Five Christian churches and two Jewish cemeteries are within four hundred yards of my childhood home. This did not destine me to become a historian of American religious places. But it probably helped.
An Early and Mid-Century Suburb
I grew up in Wythe, a residential neighborhood in Hampton, Virginia. The clustering of churches is a common phenomenon in cities and some older suburbs (Shaw 1995). Wythe was the later. My immediate neighborhood transformed from farmland to suburb in the late 1930s, the areas on either side did so a bit earlier. Four church buildings opened in the 1940s near the region’s first suburban shopping center, a place built for the automobile. Yet they were also adjacent to a large apartment complex and bus and streetcar lines that led to the city, features of a pedestrian landscape. Early Wythe straddled the streetcar and automobile eras.
On both streetcar and bus, riders paid one fare to ride to downtown Newport News, an industrial and commercial center dating from the 1880s. Yet they paid twice as much to travel the same distance to downtown Hampton, also known as “Crabtown,” the county seat and oldest continuous English-speaking settlement in the New World (established 1610). The fare differential cemented the fact the despite the fact that Wythe was in Elizabeth City County (whose seat was Hampton), it was primarily a suburb of Newport News with its coal terminal and massive shipyard.
In the 1940s, many Wythe residents drove or road the bus to Newport News to worship. They included my father, his parents, and brother who attended St. Paul’s Episcopal Church. They moved from Newport News into a new house on Chancellor Road in Wythe Place in 1938. After my grandparents died, my parents and I moved into the same house at the end of 1971. We also went to church in Newport News. But many neighbors attended the four Wythe congregations whose churches defined my childhood landscape: Wythe Presbyterian, Aldersgate Methodist, Wythe Parkway Baptist, and St. Rose Catholic. Sixth Mount Zion Baptist Temple joined them after I was born.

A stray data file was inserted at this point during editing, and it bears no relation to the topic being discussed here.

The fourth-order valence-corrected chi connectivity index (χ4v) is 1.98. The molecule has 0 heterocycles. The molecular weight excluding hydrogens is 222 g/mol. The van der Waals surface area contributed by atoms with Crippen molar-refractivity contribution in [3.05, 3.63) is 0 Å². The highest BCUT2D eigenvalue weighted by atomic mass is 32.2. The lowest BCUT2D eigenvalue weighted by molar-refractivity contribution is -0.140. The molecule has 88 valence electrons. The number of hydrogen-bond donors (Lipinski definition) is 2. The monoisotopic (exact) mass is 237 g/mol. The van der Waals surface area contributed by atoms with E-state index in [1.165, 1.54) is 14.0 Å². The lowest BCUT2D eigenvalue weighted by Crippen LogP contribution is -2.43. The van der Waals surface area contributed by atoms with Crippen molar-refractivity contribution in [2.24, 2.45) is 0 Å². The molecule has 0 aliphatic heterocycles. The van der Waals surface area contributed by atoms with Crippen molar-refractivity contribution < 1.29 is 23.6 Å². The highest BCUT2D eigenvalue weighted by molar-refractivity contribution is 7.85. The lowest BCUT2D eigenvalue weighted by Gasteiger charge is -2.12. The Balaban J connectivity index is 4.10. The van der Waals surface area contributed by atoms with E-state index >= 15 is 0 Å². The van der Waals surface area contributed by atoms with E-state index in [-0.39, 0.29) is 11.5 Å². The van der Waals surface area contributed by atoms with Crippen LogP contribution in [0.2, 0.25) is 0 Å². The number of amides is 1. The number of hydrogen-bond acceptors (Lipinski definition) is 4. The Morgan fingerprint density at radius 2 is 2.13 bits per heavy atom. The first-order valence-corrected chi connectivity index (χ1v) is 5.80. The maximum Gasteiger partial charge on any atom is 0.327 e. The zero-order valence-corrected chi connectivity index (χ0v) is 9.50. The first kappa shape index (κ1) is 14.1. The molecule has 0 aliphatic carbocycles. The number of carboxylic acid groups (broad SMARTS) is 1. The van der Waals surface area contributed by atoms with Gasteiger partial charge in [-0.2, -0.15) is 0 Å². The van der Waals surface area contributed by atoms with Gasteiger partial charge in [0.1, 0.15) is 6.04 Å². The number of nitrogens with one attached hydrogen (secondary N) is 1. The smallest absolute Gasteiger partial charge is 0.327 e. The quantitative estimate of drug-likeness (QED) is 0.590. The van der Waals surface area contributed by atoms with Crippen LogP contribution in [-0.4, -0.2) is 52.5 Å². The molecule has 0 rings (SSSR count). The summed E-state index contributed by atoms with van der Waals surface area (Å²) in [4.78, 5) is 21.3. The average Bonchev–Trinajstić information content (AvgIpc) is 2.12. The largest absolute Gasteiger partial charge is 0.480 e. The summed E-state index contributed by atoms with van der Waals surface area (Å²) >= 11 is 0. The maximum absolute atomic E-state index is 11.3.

Before the churches came a cemetery. The Hebrew Cemetery opened near the end of the nineteenth century. At that time it was amid farmland, away form major roads. Soon, however, U.S. Route 60 ran by its gate. The federal highway linked Williamsburg, Denbigh, Newport News, and Hampton, and connected them by ferry with Virginia Beach and Norfolk.
Orthodox Jews from Newport News established the Hebrew Cemetery in 1895. This was just one year after their congregation, Adath Jeshurun, built is first synagogue.
Newport News sprang to life as an industrial center after the Chesapeake & Ohio Railway reached the mouth of the James River in 1881. The city expanded toward the east. A Railroad, streetcar lines, and a road paved with oyster shells (called Shell Road) ran through the Newport News’s East End and beyond, connecting Newport News with Hampton, Ft. Monroe, and bayside leisure centers. These were segregated as was the rest of Virginia society: Buckroe Beach and Old Point Comfort were for whites, Bay Shore Beach for blacks.
Newport News’s white residents located their main cemetery, Greenlawn, along these connections in 1888, two miles from the city center. African Americans established Pleasant Grove cemetery just to the east, along Shell Road. The city’s Jews chose a more remote location a mile further toward Hampton and further from the rail lines. It was just beyond the land that that Newport News developers had acquired for development.